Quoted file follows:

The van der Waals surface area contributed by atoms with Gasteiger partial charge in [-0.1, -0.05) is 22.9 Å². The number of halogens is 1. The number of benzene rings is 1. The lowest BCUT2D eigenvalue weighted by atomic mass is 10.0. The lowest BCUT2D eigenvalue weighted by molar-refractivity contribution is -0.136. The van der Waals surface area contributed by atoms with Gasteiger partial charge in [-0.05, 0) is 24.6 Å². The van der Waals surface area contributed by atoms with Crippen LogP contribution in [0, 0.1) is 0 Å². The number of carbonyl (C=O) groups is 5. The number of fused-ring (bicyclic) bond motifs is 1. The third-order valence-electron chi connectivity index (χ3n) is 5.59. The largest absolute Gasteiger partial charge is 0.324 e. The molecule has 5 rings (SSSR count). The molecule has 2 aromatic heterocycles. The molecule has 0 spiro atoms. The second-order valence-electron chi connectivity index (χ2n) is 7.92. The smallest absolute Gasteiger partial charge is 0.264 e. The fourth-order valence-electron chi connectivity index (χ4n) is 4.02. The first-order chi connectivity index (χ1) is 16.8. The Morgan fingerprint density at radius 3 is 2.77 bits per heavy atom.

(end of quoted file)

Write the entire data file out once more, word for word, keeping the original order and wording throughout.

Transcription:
The van der Waals surface area contributed by atoms with Gasteiger partial charge in [-0.1, -0.05) is 22.9 Å². The number of halogens is 1. The number of benzene rings is 1. The lowest BCUT2D eigenvalue weighted by atomic mass is 10.0. The lowest BCUT2D eigenvalue weighted by molar-refractivity contribution is -0.136. The van der Waals surface area contributed by atoms with Gasteiger partial charge in [-0.05, 0) is 24.6 Å². The van der Waals surface area contributed by atoms with Crippen LogP contribution in [0, 0.1) is 0 Å². The number of carbonyl (C=O) groups is 5. The number of fused-ring (bicyclic) bond motifs is 1. The third-order valence-electron chi connectivity index (χ3n) is 5.59. The largest absolute Gasteiger partial charge is 0.324 e. The molecule has 5 rings (SSSR count). The molecule has 2 aromatic heterocycles. The molecule has 0 spiro atoms. The second-order valence-electron chi connectivity index (χ2n) is 7.92. The smallest absolute Gasteiger partial charge is 0.264 e. The fourth-order valence-electron chi connectivity index (χ4n) is 4.02. The first-order chi connectivity index (χ1) is 16.8. The Morgan fingerprint density at radius 3 is 2.77 bits per heavy atom.